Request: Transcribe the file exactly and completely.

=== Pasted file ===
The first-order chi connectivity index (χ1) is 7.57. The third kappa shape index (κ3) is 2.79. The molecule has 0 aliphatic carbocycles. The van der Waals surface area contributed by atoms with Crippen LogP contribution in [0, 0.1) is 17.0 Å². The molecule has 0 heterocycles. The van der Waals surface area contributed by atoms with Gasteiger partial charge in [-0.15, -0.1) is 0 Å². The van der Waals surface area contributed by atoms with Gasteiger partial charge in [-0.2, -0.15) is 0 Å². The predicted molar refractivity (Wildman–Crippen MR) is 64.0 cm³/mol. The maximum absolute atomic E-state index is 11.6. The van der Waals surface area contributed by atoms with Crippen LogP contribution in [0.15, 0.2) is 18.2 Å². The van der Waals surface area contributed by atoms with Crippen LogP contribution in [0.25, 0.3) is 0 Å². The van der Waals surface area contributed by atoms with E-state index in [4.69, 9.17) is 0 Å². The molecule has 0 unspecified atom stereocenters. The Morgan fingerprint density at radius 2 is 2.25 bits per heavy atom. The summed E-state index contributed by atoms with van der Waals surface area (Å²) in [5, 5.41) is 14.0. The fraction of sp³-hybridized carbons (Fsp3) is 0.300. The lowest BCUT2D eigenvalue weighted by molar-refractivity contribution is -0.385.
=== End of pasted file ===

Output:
The first-order chi connectivity index (χ1) is 7.57. The third kappa shape index (κ3) is 2.79. The molecule has 0 aliphatic carbocycles. The van der Waals surface area contributed by atoms with Crippen LogP contribution in [0, 0.1) is 17.0 Å². The molecule has 0 heterocycles. The van der Waals surface area contributed by atoms with Gasteiger partial charge in [-0.15, -0.1) is 0 Å². The van der Waals surface area contributed by atoms with Gasteiger partial charge in [-0.2, -0.15) is 0 Å². The predicted molar refractivity (Wildman–Crippen MR) is 64.0 cm³/mol. The maximum absolute atomic E-state index is 11.6. The van der Waals surface area contributed by atoms with Crippen LogP contribution in [0.15, 0.2) is 18.2 Å². The van der Waals surface area contributed by atoms with Crippen LogP contribution in [0.25, 0.3) is 0 Å². The van der Waals surface area contributed by atoms with E-state index in [4.69, 9.17) is 0 Å². The molecule has 0 unspecified atom stereocenters. The Morgan fingerprint density at radius 2 is 2.25 bits per heavy atom. The summed E-state index contributed by atoms with van der Waals surface area (Å²) in [5, 5.41) is 14.0. The fraction of sp³-hybridized carbons (Fsp3) is 0.300. The lowest BCUT2D eigenvalue weighted by molar-refractivity contribution is -0.385.